8. Agitation For Islamic Banking
The agitation for Islamic (interest-free) banking in Nigeria has taken quite a while. However, its manifestations started crowding from 1991 when government started taking responsive actions towards actualizing it. The Banks and Other Financial Institutions Act (Amended) of that year recognized banks that are established on the basis profit and loss sharing. Other manifestations include:
In 1996 Habib Bank Plc opened a non-interest banking window but could not register significant success because of absence of framework for non-interest banking.
In 2003, during Obasanjo’s tenure Nigeria became full member of the Islamic development Bank.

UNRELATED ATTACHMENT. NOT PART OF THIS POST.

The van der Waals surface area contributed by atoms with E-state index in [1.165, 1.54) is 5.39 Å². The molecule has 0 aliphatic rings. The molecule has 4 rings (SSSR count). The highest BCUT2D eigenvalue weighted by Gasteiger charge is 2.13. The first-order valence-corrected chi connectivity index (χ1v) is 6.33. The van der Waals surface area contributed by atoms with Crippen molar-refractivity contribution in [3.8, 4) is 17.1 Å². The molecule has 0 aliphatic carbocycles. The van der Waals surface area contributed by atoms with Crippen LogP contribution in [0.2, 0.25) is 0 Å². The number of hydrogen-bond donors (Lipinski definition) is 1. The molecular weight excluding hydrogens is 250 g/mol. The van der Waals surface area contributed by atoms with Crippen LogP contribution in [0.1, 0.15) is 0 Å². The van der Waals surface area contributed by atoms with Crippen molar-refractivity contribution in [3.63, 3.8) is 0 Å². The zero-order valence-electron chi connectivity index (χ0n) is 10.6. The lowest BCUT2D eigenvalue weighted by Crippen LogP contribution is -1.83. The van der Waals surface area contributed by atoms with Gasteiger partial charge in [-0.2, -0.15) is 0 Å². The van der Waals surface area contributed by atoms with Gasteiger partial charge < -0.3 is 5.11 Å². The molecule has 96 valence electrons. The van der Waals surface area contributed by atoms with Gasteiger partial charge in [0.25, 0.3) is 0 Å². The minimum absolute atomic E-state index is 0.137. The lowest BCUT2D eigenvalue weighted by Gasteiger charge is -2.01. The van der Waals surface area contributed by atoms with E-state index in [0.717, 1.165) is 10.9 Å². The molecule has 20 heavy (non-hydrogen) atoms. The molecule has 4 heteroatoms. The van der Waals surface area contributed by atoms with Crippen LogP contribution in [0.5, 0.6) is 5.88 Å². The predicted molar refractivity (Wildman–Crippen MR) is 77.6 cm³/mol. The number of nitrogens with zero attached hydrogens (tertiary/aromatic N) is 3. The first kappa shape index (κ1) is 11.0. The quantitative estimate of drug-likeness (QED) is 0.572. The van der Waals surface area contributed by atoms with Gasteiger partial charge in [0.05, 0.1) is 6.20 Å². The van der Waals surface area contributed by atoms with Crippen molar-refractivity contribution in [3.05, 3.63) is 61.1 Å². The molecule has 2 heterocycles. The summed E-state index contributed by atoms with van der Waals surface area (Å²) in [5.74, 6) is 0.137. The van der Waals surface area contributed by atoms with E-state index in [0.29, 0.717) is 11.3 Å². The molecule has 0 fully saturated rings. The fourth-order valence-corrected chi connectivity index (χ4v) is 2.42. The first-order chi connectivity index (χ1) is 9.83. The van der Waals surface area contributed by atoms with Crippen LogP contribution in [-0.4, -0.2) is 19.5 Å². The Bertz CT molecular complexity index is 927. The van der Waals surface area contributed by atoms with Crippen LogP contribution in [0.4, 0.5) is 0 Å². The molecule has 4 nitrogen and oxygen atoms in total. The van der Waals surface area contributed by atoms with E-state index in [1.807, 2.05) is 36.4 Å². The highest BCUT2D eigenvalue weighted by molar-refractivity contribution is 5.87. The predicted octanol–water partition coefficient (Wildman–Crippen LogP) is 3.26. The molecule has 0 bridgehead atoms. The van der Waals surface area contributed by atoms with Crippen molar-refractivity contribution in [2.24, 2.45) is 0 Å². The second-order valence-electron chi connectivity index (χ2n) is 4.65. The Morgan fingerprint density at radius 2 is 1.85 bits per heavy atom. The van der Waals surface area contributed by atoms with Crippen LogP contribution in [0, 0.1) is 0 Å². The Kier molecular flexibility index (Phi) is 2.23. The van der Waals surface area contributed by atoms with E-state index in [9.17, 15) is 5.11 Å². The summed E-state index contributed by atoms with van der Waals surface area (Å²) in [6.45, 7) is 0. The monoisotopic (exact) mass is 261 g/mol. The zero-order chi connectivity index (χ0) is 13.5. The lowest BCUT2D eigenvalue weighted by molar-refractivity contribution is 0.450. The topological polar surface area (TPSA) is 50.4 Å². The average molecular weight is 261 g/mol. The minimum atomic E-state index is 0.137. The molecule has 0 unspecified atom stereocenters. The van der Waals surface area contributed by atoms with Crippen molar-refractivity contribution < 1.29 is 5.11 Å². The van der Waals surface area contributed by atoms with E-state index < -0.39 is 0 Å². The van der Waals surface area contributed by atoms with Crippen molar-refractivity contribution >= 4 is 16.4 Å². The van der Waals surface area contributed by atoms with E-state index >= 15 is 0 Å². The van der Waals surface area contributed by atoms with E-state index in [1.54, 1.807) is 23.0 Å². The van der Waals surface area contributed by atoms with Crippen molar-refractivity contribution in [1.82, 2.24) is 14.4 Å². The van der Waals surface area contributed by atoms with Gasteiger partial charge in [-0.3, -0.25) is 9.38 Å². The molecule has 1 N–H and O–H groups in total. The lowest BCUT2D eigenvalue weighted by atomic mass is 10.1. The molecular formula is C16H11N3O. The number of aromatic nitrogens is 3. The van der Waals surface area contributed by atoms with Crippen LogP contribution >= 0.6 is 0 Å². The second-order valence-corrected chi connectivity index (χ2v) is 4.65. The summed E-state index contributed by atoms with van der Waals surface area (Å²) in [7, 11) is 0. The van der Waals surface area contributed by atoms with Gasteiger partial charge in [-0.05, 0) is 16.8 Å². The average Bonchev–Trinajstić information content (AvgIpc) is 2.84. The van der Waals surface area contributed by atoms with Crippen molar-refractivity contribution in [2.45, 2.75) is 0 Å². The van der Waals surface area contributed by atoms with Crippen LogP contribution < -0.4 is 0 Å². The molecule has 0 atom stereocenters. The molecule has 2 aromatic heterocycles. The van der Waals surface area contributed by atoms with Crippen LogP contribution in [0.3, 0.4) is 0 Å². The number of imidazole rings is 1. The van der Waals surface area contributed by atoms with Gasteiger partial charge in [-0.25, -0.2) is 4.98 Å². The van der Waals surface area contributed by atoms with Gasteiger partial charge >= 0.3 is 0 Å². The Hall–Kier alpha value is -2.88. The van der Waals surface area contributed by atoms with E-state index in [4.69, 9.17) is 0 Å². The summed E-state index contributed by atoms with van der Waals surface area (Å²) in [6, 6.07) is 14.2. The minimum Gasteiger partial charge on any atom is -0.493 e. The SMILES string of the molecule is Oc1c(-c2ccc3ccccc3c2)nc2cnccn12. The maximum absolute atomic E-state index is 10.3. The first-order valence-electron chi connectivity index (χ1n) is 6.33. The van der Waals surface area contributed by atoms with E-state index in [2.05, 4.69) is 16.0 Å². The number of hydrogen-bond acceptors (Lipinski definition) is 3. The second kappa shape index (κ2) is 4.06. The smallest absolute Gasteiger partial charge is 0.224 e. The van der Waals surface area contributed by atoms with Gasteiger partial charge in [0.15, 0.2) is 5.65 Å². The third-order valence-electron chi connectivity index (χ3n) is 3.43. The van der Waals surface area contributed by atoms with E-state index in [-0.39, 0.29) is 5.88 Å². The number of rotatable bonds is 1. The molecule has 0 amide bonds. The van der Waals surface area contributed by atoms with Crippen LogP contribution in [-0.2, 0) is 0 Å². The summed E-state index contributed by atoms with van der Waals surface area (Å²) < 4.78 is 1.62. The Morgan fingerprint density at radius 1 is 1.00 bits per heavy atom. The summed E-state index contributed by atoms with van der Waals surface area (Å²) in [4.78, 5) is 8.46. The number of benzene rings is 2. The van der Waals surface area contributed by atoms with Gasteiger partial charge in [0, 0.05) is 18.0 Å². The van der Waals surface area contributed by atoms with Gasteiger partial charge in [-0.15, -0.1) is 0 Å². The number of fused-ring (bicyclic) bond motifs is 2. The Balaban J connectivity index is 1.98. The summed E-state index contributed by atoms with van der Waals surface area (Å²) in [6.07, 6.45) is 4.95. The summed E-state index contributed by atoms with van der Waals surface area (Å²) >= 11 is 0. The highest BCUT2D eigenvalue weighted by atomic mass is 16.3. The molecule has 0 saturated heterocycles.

In 2004, approval in principle was granted to Jaiz Bank to operate full fledged Islamic bank subject to meeting mandatory capital requirement of N25 billion.
In Jan. 2009 the Central Bank under Prof. Charles Soludo joined the International Financial Services Board as full member. The IFSB is an international standard-setting organization for the Islamic financial services industry.
In March 2009 the Banking Supervision Department of the CBN released the exposure draft of the framework for the Regulation and Supervision of Non-Interest Banks in Nigeria for comments by Stakeholders.
In Jan. 2010, the CBN Governor, Sanusi Lamido Sanusi, set up a non-interest banking unit in the CBN.
In Aug. 2010, the CBN released the new banking model, which included non-interest banks among the specialized banks and will operate either at National or Regional level with capital requirements of N10 billion and N6 billion respectively.